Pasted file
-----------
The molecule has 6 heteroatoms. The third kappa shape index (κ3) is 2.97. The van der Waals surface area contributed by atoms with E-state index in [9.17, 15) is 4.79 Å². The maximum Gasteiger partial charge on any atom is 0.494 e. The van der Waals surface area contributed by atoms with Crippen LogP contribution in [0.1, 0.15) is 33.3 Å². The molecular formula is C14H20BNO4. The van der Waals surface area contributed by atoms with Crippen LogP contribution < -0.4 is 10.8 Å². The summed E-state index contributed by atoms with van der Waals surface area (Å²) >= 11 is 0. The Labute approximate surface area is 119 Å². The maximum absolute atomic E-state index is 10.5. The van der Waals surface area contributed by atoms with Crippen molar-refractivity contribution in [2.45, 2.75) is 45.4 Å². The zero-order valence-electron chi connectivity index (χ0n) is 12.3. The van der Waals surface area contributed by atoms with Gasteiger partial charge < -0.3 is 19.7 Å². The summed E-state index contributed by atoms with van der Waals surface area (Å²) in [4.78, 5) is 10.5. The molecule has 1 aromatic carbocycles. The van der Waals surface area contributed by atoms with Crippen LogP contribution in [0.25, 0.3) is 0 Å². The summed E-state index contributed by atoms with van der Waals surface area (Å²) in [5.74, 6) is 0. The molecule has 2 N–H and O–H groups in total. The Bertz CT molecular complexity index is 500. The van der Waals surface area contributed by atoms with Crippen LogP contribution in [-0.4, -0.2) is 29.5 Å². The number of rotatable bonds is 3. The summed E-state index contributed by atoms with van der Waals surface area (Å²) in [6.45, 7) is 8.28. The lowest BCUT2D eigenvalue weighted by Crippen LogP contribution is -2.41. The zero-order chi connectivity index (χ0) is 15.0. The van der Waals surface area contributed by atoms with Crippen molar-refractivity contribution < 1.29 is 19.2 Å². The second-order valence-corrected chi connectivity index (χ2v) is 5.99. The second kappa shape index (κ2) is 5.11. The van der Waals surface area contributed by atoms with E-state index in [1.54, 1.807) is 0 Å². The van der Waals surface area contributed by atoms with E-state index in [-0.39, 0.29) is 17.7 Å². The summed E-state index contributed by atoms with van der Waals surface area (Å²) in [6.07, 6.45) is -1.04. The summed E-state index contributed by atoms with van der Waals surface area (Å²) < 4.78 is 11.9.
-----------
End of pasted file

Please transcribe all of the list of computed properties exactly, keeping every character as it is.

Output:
The molecule has 6 heteroatoms. The third kappa shape index (κ3) is 2.97. The van der Waals surface area contributed by atoms with E-state index in [9.17, 15) is 4.79 Å². The maximum Gasteiger partial charge on any atom is 0.494 e. The van der Waals surface area contributed by atoms with Crippen LogP contribution in [0.1, 0.15) is 33.3 Å². The molecular formula is C14H20BNO4. The van der Waals surface area contributed by atoms with Crippen LogP contribution < -0.4 is 10.8 Å². The summed E-state index contributed by atoms with van der Waals surface area (Å²) >= 11 is 0. The Labute approximate surface area is 119 Å². The maximum absolute atomic E-state index is 10.5. The van der Waals surface area contributed by atoms with Crippen molar-refractivity contribution in [2.45, 2.75) is 45.4 Å². The zero-order valence-electron chi connectivity index (χ0n) is 12.3. The van der Waals surface area contributed by atoms with Gasteiger partial charge < -0.3 is 19.7 Å². The summed E-state index contributed by atoms with van der Waals surface area (Å²) in [4.78, 5) is 10.5. The molecule has 1 aromatic carbocycles. The van der Waals surface area contributed by atoms with Crippen LogP contribution in [0.25, 0.3) is 0 Å². The summed E-state index contributed by atoms with van der Waals surface area (Å²) in [5.74, 6) is 0. The molecule has 2 N–H and O–H groups in total. The Bertz CT molecular complexity index is 500. The van der Waals surface area contributed by atoms with Crippen LogP contribution in [-0.4, -0.2) is 29.5 Å². The number of rotatable bonds is 3. The summed E-state index contributed by atoms with van der Waals surface area (Å²) in [6.45, 7) is 8.28. The lowest BCUT2D eigenvalue weighted by Crippen LogP contribution is -2.41. The zero-order chi connectivity index (χ0) is 15.0. The van der Waals surface area contributed by atoms with Crippen molar-refractivity contribution < 1.29 is 19.2 Å². The second-order valence-corrected chi connectivity index (χ2v) is 5.99. The second kappa shape index (κ2) is 5.11. The van der Waals surface area contributed by atoms with E-state index in [1.54, 1.807) is 0 Å². The van der Waals surface area contributed by atoms with E-state index in [-0.39, 0.29) is 17.7 Å². The summed E-state index contributed by atoms with van der Waals surface area (Å²) in [6.07, 6.45) is -1.04. The summed E-state index contributed by atoms with van der Waals surface area (Å²) < 4.78 is 11.9.